Hey, John Green—


Courtesy of Richmond Free Press

Noel Wang, Co-Executive Editor

John Green’s canon has almost become a cornerstone for an entire generation of what I’d like to call the ”Contemplative Youth” subsection of every bookstore’s YA department. From It’s Kind of A Funny Story to All the Bright Places to Five Feet Apart, this subgenre magnifies the angst of ordinary teenage readers and turns suffering adolescents into the titular tragic heroes. 

I’m hesitant to jump into this genre, partly for the dark content, and partly because I don’t want to make my own sad feelings sadder just for the sake of it. As a poet, I understand why we need to dwell. But when a book is over 300 pages… I wonder if that’s a different story?

I have to ask myself if I actually like John Green’s books, or I’m just trying to align myself with the stereotype of the stereotypically iconoclastic, angsty teenager?

I’ve read Looking for Alaska, Paper Towns, The Fault in Our Stars, and Turtles All the Way Down, and I finished them in less than a week each. In fact, I read TFIOS in one night because… dare I say it? It was fantastic.

And here’s where I run into my dilemma. “It was fantastic.” 

It was fantastic. Past tense.

The joy of the John Green novel, for me, was fleeting. Being buzzed on middle-of-the-night book adrenaline might be a contributing factor, too, but I remember with vivid clarity how, at the moment, I had fallen for the characters heart and soul.

In those moments, I believed in his universe.  I sympathized with Pudge’s awkwardness, his delicate ego, and his broken heart. I fell in love with Margot Roth Spiegelman as Q sank deeper into his delusion. And I was honestly wrecked by the story of Hazel Grace Lancaster and Augustus Waters, the lovers afflicted with both the tragedies of fleeting youth and terminal cancer.

I wonder if the problem with John Green is that it’s almost… self-effacing. It could be argued that Green lacks J.D. Salinger’s technical mastery, but tells better stories. Perhaps his poignant quotes beat S.E. Hinton, but The Outsiders left a mark that no other story had. 

What if the reality is that I don’t even care? Why am I even writing this? Maybe I’m afraid to discover what I really think. And maybe that’s what really scares me—my own ambivalence.

“You don’t get to choose if you get hurt in this world…but you do have some say in who hurts you. I like my choices.”

― John Green, The Fault in Our Stars 

As mentioned earlier, I find that John Green’s books attempt to outpace their own conundrums. Take Paper Towns, which I consider a quintessential reflection of the manic pixie dream girl (MPDG) of the YA canon. Q blindly turns the enigmatic Margot into the very thing that the author tries to unearth the reality behind, and in doing so, I believe he undermines the message of the book.

Or maybe I just read it too late at night and missed the memo? Nevertheless, I wonder if the consequences speak more than intent—did a generation of readers just get misled? For example, I didn’t understand that Paper Towns (or Looking for Alaska, for that matter) were criticisms of the phenomenon, and not demonstrations until hearing it from the author himself.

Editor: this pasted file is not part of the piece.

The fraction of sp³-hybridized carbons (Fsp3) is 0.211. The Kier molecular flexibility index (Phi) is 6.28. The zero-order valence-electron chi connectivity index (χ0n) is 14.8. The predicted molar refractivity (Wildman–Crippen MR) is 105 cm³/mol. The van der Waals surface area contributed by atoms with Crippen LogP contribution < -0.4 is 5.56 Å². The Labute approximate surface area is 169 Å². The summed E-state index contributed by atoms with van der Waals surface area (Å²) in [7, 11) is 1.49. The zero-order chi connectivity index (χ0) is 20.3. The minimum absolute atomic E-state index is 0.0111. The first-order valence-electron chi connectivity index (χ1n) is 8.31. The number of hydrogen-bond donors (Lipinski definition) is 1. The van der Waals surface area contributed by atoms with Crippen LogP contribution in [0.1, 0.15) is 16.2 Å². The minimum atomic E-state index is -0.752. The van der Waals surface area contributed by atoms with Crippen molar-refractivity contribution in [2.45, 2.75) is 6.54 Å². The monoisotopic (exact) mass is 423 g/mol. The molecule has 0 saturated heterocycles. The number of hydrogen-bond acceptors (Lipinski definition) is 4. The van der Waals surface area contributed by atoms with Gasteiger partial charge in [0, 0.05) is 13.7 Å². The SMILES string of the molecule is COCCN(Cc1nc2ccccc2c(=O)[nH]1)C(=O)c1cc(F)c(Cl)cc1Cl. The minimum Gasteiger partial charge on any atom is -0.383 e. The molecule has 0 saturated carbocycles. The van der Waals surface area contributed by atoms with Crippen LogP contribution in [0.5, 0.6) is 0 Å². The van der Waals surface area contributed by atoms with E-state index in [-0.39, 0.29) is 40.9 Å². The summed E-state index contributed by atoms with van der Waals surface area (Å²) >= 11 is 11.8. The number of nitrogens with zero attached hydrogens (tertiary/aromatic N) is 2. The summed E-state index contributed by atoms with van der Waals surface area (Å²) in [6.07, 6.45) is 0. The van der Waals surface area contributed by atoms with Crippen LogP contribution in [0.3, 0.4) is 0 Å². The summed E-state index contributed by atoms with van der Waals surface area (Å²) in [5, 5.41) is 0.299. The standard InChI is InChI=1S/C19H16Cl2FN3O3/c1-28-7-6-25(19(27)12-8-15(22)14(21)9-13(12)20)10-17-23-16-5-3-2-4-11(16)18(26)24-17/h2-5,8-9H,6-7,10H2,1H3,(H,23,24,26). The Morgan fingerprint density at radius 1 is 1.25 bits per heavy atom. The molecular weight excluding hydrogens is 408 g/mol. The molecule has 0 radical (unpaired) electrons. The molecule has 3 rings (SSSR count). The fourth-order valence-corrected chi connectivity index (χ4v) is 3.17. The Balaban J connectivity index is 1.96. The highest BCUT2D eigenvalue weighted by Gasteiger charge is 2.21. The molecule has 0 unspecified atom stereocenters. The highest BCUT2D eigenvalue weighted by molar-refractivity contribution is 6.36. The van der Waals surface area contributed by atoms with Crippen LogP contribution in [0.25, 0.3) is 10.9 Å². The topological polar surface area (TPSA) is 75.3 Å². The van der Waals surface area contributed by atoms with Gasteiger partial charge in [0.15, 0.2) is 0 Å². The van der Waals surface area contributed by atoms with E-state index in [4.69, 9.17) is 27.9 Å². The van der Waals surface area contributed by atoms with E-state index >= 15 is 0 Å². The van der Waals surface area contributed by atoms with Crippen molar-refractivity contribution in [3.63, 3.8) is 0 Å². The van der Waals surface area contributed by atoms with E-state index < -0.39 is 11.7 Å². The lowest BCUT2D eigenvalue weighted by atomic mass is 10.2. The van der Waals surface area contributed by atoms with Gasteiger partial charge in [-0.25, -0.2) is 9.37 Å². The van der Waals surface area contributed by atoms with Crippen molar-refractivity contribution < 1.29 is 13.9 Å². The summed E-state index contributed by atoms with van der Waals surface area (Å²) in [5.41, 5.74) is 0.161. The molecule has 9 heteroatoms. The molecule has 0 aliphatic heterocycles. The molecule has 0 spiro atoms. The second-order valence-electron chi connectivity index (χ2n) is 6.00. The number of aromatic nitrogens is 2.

The MPDG isn’t the only thing that John Green accidentally perpetuates. The Fault in Our Stars, for better or for worse, is a highly unrealistic, “Existentialism 101” bildungsroman. And as a disclaimer, my commentary on Hazel and Augustus is not a commentary on real people with cancer—my critique focuses specifically on characterization. 

I thought my high school dread of the ever-oncoming unknown (“Adulthood, yikes!”) automatically made youth sacred. Unfortunately, I’ve just actually felt this way. But like the enraptured fandom itself seems to prove, laying sanctity on something is a conscious choice. 

Nevertheless, The Fault in Our Stars certainly glorified adolescence, and maybe that was empowering for some people, but looking back on sixteen-year-old protagonists as someone two years older, I almost feel betrayed. And maybe that’s the point—I can’t remember for the life of me how I felt reading the novel at the same age as them. The evanescence of the John Green novel perpetuates its own oblivion.

I think Turtles All the Way Down finally broke the enchantment for me. I read the novel this summer, and even though my sarcastic commentary on my social media tends to be slightly exaggerated, I actually felt disillusioned this time.

In his past works, John Green arguably romanticized death, and he couldn’t—he didn’t—do that for mental illness in Turtle All the Way Down. I recognize a conscious choice to portray something in all of its honesty, which I admire greatly, so I felt guilty that I didn’t like it. And as with my statement about cancer, my analysis reflects fictional characters and not real people with mental illnesses.

As I read, I couldn’t help wondering if Aza—white, skinny, upper-middle-class, pretty, self-centered—was again, accidental self-sabotage in Green’s seeming opposition to tropes. And while the novel did briefly address the privilege of characters who fulfill this cliched stereotype of the typical female YA protagonist, I was unhappy with the depth of analysis. 

Or maybe I’m just a jaded, Asian-American girl who is sick of reading about the same artsy white people over and over again. Obviously, I realize that representation is a larger cultural issue, and John Green is certainly not to blame for it. His portrayal of mental illness speaks volumes for advocacy, and I really respect that.

There was no satisfactory ending for this last book, and on some level, I’m glad. It’s probably unfortunate that my favorite aspect of John Green’s novels so far has been the opportunity to suspend my disbelief and blind myself watching his characters in a supernova. 

All and all, do I regret reading the novels? No. But do I care to read more? Maybe someone else can convince me… 

Hank, I’ll see you on Friday.